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Arthur the New 

Oh, those Romans. Back in the fifth century, they were determined to rule the world, which of course included all of Britain. And as this vivid and imaginative telling of the Arthurian legend begins, young Lancelot is seen being taken from his Italian family in order to serve as a knight in the army that's heading off to Britain.

The term of duty is 15 years, and 15 years later, the man in charge, Arthur, and his comrades are ready to go home. But first comes a battle - the first of many, it turns out -- involving a small band of arrow-wielding people who paint themselves blue.

"Why did Merlin send you?" demands Arthur (Clive Owen), although there's no Merlin to be seen. That line of dialogue is the first hint that this is not going to be the same old story of King Arthur. It really is a whole new take on the story.

All this takes place in the first 10 minutes of the film, which is in turn followed by another quick sequence of backstory: Bishop Germanius has news for Arthur that he doesn't want to hear. (If this was a contemporary film, he would be the police captain telling the cop who was about to retire that there's just one more tough job to do.) Arthur and his knights are to ride up to northern England -- where the brutal Saxons run wild -- and rescue the pope's favorite godchild and his family. Only then will Arthur and his men be given their freedom.

The resulting plot resembles a sort of medieval Saving Private Ryan, in which a military mission is ordered, against all odds.

Early on, it's obvious that Clive Owen is going to rule this film just with his strong screen presence. His Arthur is formidable, whether angrily yelling at a supposed superior or quietly praying alone. Yet these are no slouches surrounding him. The faces of Lancelot (Ioan Gruffudd), Tristan (Mads Mikkelsen), Gawain (Joel Edgerton), and Galahad (Hugh Dancy) are all familiar, though not well known, but their performances fit perfectly within this period piece. Then there's the case of the big lusty lug Bors (Ray Winstone, who was so great in Sexy Beast), who is a scene-stealer due both to his size and his delivery of funny lines. Seems that he has so many children, he hasn't named them but numbered them.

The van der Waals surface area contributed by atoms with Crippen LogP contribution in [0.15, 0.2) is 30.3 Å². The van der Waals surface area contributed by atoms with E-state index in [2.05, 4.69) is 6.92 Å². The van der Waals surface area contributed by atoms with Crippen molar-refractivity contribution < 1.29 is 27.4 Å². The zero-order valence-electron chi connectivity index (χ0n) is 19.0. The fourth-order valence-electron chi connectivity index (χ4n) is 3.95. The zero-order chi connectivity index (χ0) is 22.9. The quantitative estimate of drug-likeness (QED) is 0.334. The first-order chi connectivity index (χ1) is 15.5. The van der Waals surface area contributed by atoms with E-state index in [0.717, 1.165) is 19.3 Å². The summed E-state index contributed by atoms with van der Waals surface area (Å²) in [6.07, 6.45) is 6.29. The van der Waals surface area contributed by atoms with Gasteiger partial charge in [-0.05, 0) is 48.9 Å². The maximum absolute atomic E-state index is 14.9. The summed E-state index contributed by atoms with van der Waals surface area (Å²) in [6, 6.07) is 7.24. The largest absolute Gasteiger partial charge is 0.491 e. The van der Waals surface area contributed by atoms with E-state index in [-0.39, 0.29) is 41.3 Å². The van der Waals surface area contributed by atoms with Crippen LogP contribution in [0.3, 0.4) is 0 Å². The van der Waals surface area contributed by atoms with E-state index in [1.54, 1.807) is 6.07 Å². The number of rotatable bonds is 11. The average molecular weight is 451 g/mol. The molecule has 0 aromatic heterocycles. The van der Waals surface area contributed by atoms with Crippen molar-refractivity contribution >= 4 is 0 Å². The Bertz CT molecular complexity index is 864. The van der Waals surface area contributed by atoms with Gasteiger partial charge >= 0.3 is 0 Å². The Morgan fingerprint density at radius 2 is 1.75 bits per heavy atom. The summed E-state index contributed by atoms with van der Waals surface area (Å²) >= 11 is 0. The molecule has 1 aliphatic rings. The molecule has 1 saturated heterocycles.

But there aren't a lot of light moments in King Arthur. It is, after all, a story of war, of what war is about, and of the mostly thoughtless, selfish and power-hungry reasons for it. The Romans fight for pope and country. The Saxons, led by the long-haired, weary, gruffly whispering Cerdic (Stellan Skarsgard) are presented as brutal animals, almost Klingon-like, fighting simply because they love to fight and kill. The Woads (those blueish people) are more noble: They fight for the love of their land. They're led by the mysterious Merlin (Stephane Dillane) who is certainly not any kind of magician here. And one of their own, the beautiful Guinevere (Keira Knightley), proves to be quite able on the battlefield -- in fact, one of the fiercest fighters around.

Oh, there's some business with her putting the moves on Arthur but also having eyes for Lancelot (who doesn't mind the attention). But this is more a movie about big battles, fiery arrows and armor-piercing crossbows. There's an impressively staged fight on a frozen -- but cracking - lake. There's another, vicious fight near the end, jam-packed with fast-paced editing and extreme close-ups, brilliantly accompanied by Hans Zimmer's moving but not overwrought score. The film concludes in a sobering manner, with villains vanquished and some heroes lost. But writer David Franzoni (Gladiator) and director Antoine Fuqua (Training Day) manage to cap it off with a strangely upbeat ending that nicely marries myth with legend. It offers a new beginning to an old story.

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